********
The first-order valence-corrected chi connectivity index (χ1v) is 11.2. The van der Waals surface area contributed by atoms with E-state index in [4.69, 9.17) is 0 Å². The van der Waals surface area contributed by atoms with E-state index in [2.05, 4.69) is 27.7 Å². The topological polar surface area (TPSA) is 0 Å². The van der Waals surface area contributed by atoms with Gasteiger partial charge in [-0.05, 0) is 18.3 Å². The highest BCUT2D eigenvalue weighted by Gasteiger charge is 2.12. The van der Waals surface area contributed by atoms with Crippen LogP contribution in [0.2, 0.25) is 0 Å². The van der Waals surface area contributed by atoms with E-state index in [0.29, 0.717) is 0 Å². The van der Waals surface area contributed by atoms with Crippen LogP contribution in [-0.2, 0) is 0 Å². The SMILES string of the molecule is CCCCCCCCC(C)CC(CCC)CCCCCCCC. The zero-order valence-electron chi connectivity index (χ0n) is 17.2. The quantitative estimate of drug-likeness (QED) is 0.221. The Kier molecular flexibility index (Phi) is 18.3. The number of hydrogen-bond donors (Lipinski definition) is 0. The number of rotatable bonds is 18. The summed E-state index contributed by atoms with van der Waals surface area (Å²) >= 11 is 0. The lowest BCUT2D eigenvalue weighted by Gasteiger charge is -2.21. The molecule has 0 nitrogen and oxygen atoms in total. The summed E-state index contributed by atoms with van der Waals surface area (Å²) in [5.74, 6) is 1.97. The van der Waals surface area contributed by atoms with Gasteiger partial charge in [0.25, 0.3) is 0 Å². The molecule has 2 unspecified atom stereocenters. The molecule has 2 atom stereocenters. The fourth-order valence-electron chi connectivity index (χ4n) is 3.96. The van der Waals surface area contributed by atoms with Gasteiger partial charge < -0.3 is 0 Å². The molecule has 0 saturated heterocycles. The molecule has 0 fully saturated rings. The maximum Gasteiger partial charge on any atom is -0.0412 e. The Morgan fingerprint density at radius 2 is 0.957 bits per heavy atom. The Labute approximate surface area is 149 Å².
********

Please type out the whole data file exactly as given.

The first-order valence-corrected chi connectivity index (χ1v) is 11.2. The van der Waals surface area contributed by atoms with E-state index in [4.69, 9.17) is 0 Å². The van der Waals surface area contributed by atoms with E-state index in [2.05, 4.69) is 27.7 Å². The topological polar surface area (TPSA) is 0 Å². The van der Waals surface area contributed by atoms with Gasteiger partial charge in [-0.05, 0) is 18.3 Å². The highest BCUT2D eigenvalue weighted by Gasteiger charge is 2.12. The van der Waals surface area contributed by atoms with Crippen LogP contribution in [0.2, 0.25) is 0 Å². The van der Waals surface area contributed by atoms with E-state index in [0.29, 0.717) is 0 Å². The van der Waals surface area contributed by atoms with Crippen LogP contribution in [-0.2, 0) is 0 Å². The SMILES string of the molecule is CCCCCCCCC(C)CC(CCC)CCCCCCCC. The zero-order valence-electron chi connectivity index (χ0n) is 17.2. The quantitative estimate of drug-likeness (QED) is 0.221. The Kier molecular flexibility index (Phi) is 18.3. The number of hydrogen-bond donors (Lipinski definition) is 0. The number of rotatable bonds is 18. The summed E-state index contributed by atoms with van der Waals surface area (Å²) >= 11 is 0. The lowest BCUT2D eigenvalue weighted by Gasteiger charge is -2.21. The molecule has 0 nitrogen and oxygen atoms in total. The summed E-state index contributed by atoms with van der Waals surface area (Å²) in [5.74, 6) is 1.97. The van der Waals surface area contributed by atoms with Gasteiger partial charge in [0.25, 0.3) is 0 Å². The molecule has 2 unspecified atom stereocenters. The molecule has 2 atom stereocenters. The fourth-order valence-electron chi connectivity index (χ4n) is 3.96. The van der Waals surface area contributed by atoms with Gasteiger partial charge < -0.3 is 0 Å². The molecule has 0 saturated heterocycles. The molecule has 0 fully saturated rings. The maximum Gasteiger partial charge on any atom is -0.0412 e. The Morgan fingerprint density at radius 2 is 0.957 bits per heavy atom. The Labute approximate surface area is 149 Å².